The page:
Sunday, September 1, 2013

Being a Composer/Performer

Combining different roles seems pretty common in Hollywood: producer/director/writer is a pretty common one. In music history, too, the roles of composer and performer were usually combined. Before late in the 19th century, nearly every composer was also a performer. Mozart was the soloist in his piano concertos. The story goes that he was a bit short of time on one occasion and barely had time to write out the orchestral parts--the actual piano part was just a few scribbled hints here and there. The first performance was largely improvised!

But nowadays the roles of performer and composer are usually separate. If you are a composer/performer, as I suppose I am, some interesting little problems come up. For example, sometimes it is hard to prioritize: what comes first, practicing your instrument or finishing writing that piece? Another problem is that, as a composer, you might be critical of other composers. If you happen to be playing music by another composer and see some sort of problem, what do you do? The temptation is to "fix" the problem. I transcribed a piece by Fauré for viola and guitar and ran across one place where the harmony was really unconvincing: a very feeble cadence. So I changed it! Don't tell anyone, ok?

Sure, as a performer you are always making little modifications, at least if you are a guitarist; because few composers know how to write idiomatically for guitar. Some chords are unplayable, or slurs need to be added. These are usually just technical details. Sometimes, playing a Segovia edition, I have been pretty sure that such and such a chord was just tossed in by Segovia, so I remove it. Call it informed speculation.

If a piece is so inexpertly written that I want to re-write the whole thing, I just won't play it, of course. But in a lot of pieces there are little things that I think should be done differently. A chord misspelled, for example, written with an E flat where it should be D#. Or a clumsy accompaniment that could be more effective, that sort of thing. I'm afraid that even when I was less active as a composer and more active as a performer I had this same attitude. I remember chatting with a composer once, a contemporary of mine, and saying that a lot of guitar concertos needed drastic revisions to the guitar part, to the point of re-writing some passages. He was horrified at the idea. I should have mentioned Brahms' consultations with Joachim when he was writing his violin concerto. I know that there are some clever tricks you can use when writing figurations on guitar and I suspect this is true of all instruments. Sometimes I would really like to ask a player what they are, or what ones I could take advantage of.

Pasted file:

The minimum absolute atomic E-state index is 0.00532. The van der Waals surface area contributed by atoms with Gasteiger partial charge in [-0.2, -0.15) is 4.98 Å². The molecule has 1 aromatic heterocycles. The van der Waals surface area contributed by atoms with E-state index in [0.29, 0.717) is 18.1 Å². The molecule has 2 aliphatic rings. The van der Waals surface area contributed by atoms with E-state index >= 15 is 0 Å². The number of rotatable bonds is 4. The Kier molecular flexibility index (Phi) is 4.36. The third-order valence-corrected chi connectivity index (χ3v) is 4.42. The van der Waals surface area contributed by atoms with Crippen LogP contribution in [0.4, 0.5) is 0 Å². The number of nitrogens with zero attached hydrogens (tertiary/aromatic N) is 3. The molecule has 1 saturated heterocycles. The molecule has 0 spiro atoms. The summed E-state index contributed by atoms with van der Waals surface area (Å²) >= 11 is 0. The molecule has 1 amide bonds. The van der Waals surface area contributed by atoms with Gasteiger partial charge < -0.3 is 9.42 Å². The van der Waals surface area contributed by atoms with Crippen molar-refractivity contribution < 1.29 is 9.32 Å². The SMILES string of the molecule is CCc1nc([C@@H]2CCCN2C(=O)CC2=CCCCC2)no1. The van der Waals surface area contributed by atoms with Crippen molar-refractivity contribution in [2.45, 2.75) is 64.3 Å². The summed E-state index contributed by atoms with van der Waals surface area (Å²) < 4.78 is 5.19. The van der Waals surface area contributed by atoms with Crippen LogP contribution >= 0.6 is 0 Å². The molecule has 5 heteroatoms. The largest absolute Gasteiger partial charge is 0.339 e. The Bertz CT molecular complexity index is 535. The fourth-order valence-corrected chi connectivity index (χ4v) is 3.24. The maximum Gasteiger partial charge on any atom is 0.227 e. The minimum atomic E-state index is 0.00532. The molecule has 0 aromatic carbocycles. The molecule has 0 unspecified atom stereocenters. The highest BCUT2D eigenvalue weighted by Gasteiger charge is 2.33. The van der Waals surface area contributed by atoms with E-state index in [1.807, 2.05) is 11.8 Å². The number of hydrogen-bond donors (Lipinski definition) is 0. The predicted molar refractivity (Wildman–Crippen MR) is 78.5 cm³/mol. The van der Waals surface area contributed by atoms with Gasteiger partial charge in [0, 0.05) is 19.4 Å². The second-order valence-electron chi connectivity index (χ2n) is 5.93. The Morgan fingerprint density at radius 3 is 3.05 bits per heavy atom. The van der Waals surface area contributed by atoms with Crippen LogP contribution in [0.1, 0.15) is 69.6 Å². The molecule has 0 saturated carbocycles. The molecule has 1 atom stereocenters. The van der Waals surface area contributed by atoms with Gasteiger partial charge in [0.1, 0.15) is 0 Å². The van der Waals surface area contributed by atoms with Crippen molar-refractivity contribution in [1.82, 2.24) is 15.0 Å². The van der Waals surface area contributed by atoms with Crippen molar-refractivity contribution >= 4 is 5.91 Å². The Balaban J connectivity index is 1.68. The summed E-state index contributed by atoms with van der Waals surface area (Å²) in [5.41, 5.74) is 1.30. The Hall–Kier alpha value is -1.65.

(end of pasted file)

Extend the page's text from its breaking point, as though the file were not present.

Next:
By this point you are probably starting to think that I am just too cavalier about this. Who am I to be changing music written by the Great Composers? Quite right! There are a number of composers that I would never have the urge to change because they are indeed great. The only changes I have ever made to an edition of a piece by Bach, for example, were to return to what he actually wrote, removing editorial additions of someone else. Same with Beethoven, Haydn, Mozart and Shostakovich. I'm not saying that none of these composers ever made an error. I am saying that in forty-five years in music I have never found one.

Other composers, though... I would only make a change in a piece of music in which I truly felt that I understood the style and form well enough to be sure that I was making an improvement. I don't do it that often, either. But sometimes...


Nathan Shirley said...

Composer/performers these days are quite rare, though perhaps making a little bit of a comeback. As a result you find a lot of composers who aren't really even musicians! That of course creates all sorts of problems.

Like you say it's difficult to find the time to be both a performer and composer, as a result I spend a lot more time as a composer. When I do perform it's mainly my own music. But a couple years ago I gave a concert including Prokofiev, Bartok, Stravinsky and Scriabin. There was a clear misprint in my Bartok score and so I corrected it without checking another edition. But then I also heavily altered the use of the sostenuto pedal at one point (not the sustaining/damper pedal). Bartok was a great pianist of course, but this direction just wasn't to my taste. In one of the Stravinsky mvts. I went so far as to alter the actual form, this was in part because I was only playing a selection of a multi movement piece and as such this particular movement really needed a slight adjustment!

I think a lot of performers are simply afraid to do things like this, others actually do it all the time and don't tell anyone!

Bryan Townsend said...

Now we're all coming out of the closet!

All performers make little (or sometimes, big) alterations to the score. But composer/performers are likely to see a lot more things that need changing!